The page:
To mark the launch of its latest game Monster Hunter™: World, Capcom, a leading worldwide developer and publisher of videogames, is offering real-life monster hunters a huge £50,000 reward to find comprehensive evidence for the existence of ten famous global beasts, including the Loch Ness Monster and Big Foot.
Many of the monsters, some of which have not had evidence discovered for over 50 years, will come back on the radar, as budding hunters have until 30th June 2018 to claim their prize.
The recently launched Monster Hunter: World sees players gear up to venture on quests and battle against fearsome creatures, progressively improving their hunting abilities as they play. To bring the game to life and replicate how players are rewarded with loot from fallen foes, Capcom has enlisted real-life monster hunter and Cryptozoologist, Jon Downes to help select the top 10 monsters and analyse the evidence as it comes in.
Jon Downes is Director of The Centre for Fortean Zoology – the world’s largest cryptozoological research organisation. Jon founded the centre in 1992, to examine mystery creatures, bizarre and aberrant animal behaviour and zoo form paranormal entities. Capcom has recruited Jon, given his extensive knowledge on the subject, to help select the monsters that still exist across the globe and assist with the skilful examination of evidence, once submissions have closed.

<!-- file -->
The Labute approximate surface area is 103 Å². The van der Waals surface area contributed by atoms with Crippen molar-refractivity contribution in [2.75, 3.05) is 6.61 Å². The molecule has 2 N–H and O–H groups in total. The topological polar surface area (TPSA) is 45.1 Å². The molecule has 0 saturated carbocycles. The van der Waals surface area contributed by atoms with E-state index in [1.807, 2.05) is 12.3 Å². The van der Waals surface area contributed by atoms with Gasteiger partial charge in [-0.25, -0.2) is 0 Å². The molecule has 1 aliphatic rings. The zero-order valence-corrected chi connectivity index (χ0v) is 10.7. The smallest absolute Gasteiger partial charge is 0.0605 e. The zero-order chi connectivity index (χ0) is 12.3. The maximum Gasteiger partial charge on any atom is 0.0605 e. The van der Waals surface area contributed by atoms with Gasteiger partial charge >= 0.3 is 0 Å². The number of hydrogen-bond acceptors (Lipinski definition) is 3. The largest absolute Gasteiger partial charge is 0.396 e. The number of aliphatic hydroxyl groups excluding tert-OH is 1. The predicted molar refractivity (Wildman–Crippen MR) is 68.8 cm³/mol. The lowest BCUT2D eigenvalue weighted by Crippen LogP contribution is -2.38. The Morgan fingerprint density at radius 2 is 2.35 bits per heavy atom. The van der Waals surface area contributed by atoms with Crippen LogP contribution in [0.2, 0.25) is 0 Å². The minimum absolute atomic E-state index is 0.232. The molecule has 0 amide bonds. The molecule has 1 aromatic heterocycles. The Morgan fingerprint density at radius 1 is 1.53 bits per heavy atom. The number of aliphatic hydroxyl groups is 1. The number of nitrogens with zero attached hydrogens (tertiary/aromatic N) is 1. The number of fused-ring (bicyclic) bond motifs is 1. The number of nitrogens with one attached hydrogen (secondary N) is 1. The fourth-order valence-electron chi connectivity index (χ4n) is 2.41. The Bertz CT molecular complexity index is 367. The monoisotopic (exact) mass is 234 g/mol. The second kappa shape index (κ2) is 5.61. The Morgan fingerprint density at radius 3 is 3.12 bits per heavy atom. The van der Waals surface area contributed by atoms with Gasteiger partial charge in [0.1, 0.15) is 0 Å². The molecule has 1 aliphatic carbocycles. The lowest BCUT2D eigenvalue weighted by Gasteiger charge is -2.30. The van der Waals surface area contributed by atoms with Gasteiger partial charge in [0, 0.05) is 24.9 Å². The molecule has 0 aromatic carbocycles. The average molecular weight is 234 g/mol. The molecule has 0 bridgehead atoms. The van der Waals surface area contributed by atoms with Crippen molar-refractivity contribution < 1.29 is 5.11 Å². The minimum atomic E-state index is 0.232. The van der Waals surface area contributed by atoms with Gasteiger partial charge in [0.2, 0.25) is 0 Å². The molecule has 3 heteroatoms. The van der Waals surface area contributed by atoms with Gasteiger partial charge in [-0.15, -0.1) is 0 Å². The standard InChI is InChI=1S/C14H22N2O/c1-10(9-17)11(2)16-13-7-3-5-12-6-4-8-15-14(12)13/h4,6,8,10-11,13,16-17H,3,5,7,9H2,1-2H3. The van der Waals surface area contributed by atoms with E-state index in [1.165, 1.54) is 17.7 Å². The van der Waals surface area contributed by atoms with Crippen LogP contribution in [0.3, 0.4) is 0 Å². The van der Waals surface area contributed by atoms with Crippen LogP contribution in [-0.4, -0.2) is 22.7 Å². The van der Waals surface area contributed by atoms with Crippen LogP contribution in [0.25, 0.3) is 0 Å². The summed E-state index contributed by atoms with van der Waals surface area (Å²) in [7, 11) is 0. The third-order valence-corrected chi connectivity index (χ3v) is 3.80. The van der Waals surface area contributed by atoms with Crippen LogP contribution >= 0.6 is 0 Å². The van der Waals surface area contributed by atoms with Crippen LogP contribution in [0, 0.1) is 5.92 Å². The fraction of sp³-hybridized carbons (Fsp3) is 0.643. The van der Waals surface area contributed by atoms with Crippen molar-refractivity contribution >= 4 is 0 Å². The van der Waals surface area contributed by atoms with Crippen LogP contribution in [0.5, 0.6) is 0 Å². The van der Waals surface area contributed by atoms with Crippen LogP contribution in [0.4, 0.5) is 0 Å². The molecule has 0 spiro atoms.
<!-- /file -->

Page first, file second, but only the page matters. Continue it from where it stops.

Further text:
Jon Downes said: “There are stories of monsters from around the world, and while some may be flights of fancy, not every one of these monsters can be made up. It is one of life’s great mysteries and similar to Monster Hunter: World, I’ve spent the majority of my life travelling across the globe to hunt for evidence of these creatures. Although I have had some successes, I have yet to find that elusive proof and it is time for me to offer my help as I throw down the gauntlet to the next generation.”
A variety of ferocious creatures inhabit the New World in Monster Hunter: World, including all-time fan favourite, Rathalos, also known as the “King of the Skies” and the all new gigantic and terrifying Anjanath that will attack anything in its path with fiery blasts, without hesitation. Using inspiration from creatures in the game and a life-long career hunting around the world for mythical beasts, Jon has compiled a list of ten monsters in various shapes and sizes that will bag you the reward.